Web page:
To confirm that 1,25(OH)2D3 regulates the interactions between tumor cells and macrophages, we showed that untreated THP1 cells, but not 1,25(OH)2D3 treated THP1 macrophages, promoted proliferation of HCT116 cells (Supplementary Fig. 7A). Consistently, the increased expression of cyclin D1, cyclin A and cyclin E in HCT116 cultured with macrophages, returned to basal level upon treatment of cultures with 1,25(OH)2D3 (Supplementary Fig. 7B).
To examine whether vitamin D3 exerts its biological activity in a VDR dependent manner, we silenced VDR expression in THP1 macrophages (inset, Fig. 4C). VDR deficient macrophages retained the ability to increase Wnt signaling upon 1,25(OH)2D3treatment, in contrast to nontransfected THP1 cells or THP1 cells transfected with nontargeting siRNA (NSP) (Fig. 4A). Accordingly, 1,25(OH)2D3 failed to inhibit macrophage mediated increased expression of c-myc and cyclin D1 in tumor cells upon silencing of VDR in THP1 cells (Fig. 4B). Finally, we showed that VDR deficient THP1 macrophages failed to respond to vitamin D3 and continued to secrete factors that promote proliferation of HCT116 cells upon treatment with vitamin D3 (Fig. 4C). 1,25(OH)2D3 also failed to inhibit the growth promoting activity of VDR deficient THP1 macrophages in co-culture experiments (Fig. 4D). These data established that the ability of vitamin D3 to regulate the cross-talk between THP1 macrophages and colon cancer cells requires the expression of VDR on the THP1 cells, confirming that macrophages, and not epithelial cells, were targeted by 1,25(OH)2D3. Consistent with this notion, silencing of VDR expression in HCT116 cells did not impact the interplay between epithelial cells and macrophages, or influence the ability of 1,25(OH)2D3 to interfere with this crosstalk (data not shown).
Tumor associated macrophages often express constitutively activated STAT1 (Biswas et al., 2006; Kusmartsev and Gabrilovich, 2005), as we demonstrated for the THP1 cells (Fig. 5A) and tumor cells have been recently shown to induce STAT1 phoshorylation on Y701 in primary macrophages (Hagemann et al., 2008). Since the expression of IL-1β is regulated by STAT1 (Lee et al., 2006; Tsukada et al., 1996), we investigated whether STAT1 was required for the release of IL-1β from macrophages. HCT116 and HKe-3 cells were co-cultured with THP1 cells transfected with nonspecific (NSP) or STAT1 specific siRNA (Fig. 5A inset). As shown in Fig. 5A, STAT1 deficient THP1 cells failed to release IL-1β in response to tumor cells or in response to stimulation with LPS. In contrast, induction of IL-8 in response to LPS was STAT1 independent (Fig. 5B).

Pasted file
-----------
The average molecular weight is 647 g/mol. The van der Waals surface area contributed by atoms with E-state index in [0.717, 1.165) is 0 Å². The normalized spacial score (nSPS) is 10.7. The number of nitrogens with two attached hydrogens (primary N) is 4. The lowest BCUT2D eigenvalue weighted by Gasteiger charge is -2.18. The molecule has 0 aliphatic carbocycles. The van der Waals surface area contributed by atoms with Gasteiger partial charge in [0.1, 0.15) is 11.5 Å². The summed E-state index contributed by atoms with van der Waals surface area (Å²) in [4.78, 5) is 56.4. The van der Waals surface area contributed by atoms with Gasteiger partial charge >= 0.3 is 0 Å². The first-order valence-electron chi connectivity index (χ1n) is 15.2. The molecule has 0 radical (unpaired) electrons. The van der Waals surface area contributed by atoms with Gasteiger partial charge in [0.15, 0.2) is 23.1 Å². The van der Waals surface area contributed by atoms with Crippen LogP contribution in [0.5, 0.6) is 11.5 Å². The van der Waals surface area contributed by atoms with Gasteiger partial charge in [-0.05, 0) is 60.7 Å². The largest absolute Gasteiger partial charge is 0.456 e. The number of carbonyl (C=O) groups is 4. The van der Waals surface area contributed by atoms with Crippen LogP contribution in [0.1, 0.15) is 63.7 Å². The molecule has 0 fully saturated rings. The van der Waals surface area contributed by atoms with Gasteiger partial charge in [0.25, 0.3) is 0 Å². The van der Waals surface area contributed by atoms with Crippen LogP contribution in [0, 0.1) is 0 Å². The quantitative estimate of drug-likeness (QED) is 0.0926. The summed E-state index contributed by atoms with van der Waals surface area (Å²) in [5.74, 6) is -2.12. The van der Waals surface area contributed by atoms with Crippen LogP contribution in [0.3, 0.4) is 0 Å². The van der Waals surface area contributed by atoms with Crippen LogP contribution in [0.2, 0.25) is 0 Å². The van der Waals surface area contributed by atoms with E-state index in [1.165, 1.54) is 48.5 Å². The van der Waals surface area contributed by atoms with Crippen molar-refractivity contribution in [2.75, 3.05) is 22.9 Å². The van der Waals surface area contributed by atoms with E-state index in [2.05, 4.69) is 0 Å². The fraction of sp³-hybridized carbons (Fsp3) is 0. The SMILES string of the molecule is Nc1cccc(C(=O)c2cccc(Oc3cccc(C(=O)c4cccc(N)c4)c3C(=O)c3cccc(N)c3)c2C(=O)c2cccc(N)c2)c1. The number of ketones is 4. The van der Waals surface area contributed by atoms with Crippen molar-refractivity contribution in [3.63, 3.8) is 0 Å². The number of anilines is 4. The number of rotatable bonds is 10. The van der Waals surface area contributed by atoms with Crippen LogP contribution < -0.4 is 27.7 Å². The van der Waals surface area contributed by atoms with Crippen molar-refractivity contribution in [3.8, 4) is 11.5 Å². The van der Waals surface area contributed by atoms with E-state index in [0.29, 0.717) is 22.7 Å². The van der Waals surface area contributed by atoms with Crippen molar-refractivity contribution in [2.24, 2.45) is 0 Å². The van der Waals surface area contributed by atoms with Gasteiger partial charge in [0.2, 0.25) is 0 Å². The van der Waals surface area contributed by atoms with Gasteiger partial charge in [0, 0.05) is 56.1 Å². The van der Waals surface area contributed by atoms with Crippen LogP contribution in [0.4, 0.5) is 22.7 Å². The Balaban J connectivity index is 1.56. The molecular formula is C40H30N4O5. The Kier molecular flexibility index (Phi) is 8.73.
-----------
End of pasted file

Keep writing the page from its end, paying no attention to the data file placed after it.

Consistently, STAT1 deficient THP1 macrophages failed to promote proliferation of the tumor cells (Fig. 6A), did not activate Wnt signaling in tumor cells (Fig. 6A, right panel) and failed to stabilize β–catenin and to increase the expression of c-myc and cyclin D1 in tumor cells (Fig. 6B).
To examine whether 1,25(OH)2D3 regulates STAT1 in macrophages, THP1 cells were treated with vitamin D3 and tested for the expression of both p-STAT1 and total STAT1. As shown in Figure 6C, 1,25(OH)2D3 inhibited the expression of constitutively active STAT1 (pSTAT1Y701), without a significant and reproducible effect on the expression of total STAT1. Consistently, while most of the STAT1 in untreated THP1 cells appeared to be nuclear, treatment of cells with vitamin D3 resulted in translocation of STAT1 from the nucleus to the cytoplasm (Fig. 6C).
Therefore, our data established that tumor associated macrophages secrete IL-1β in a pSTAT1 dependent manner, activate Wnt signaling and thereby promote proliferation of the tumor cells. 1,25(OH)2D3, through its ability to inhibit pSTAT1 in macrophages and thus IL-1β production, inhibits their capability to induce Wnt signaling and to promote proliferation of tumor cells.
The tumor microenvironment has a profound effect on the progression of colorectal cancer. Although cells in the tumor microenvironment remain genetically stable (Qiu et al., 2008), during the process of inflammation they secrete factors that target tumor cells and affect their survival, proliferation, migration and differentiation. For example, mast cells have been shown to be required for Apc-driven intestinal tumorigenesis in APCΔ468 mice (Gounaris et al., 2007), and depletion of macrophages resulted in an attenuated phenotype in APCΔ716 mice (Oguma et al., 2008). Thus, the Apc-initiated epithelium requires a supportive microenvironment in order to give rise to malignant tumors.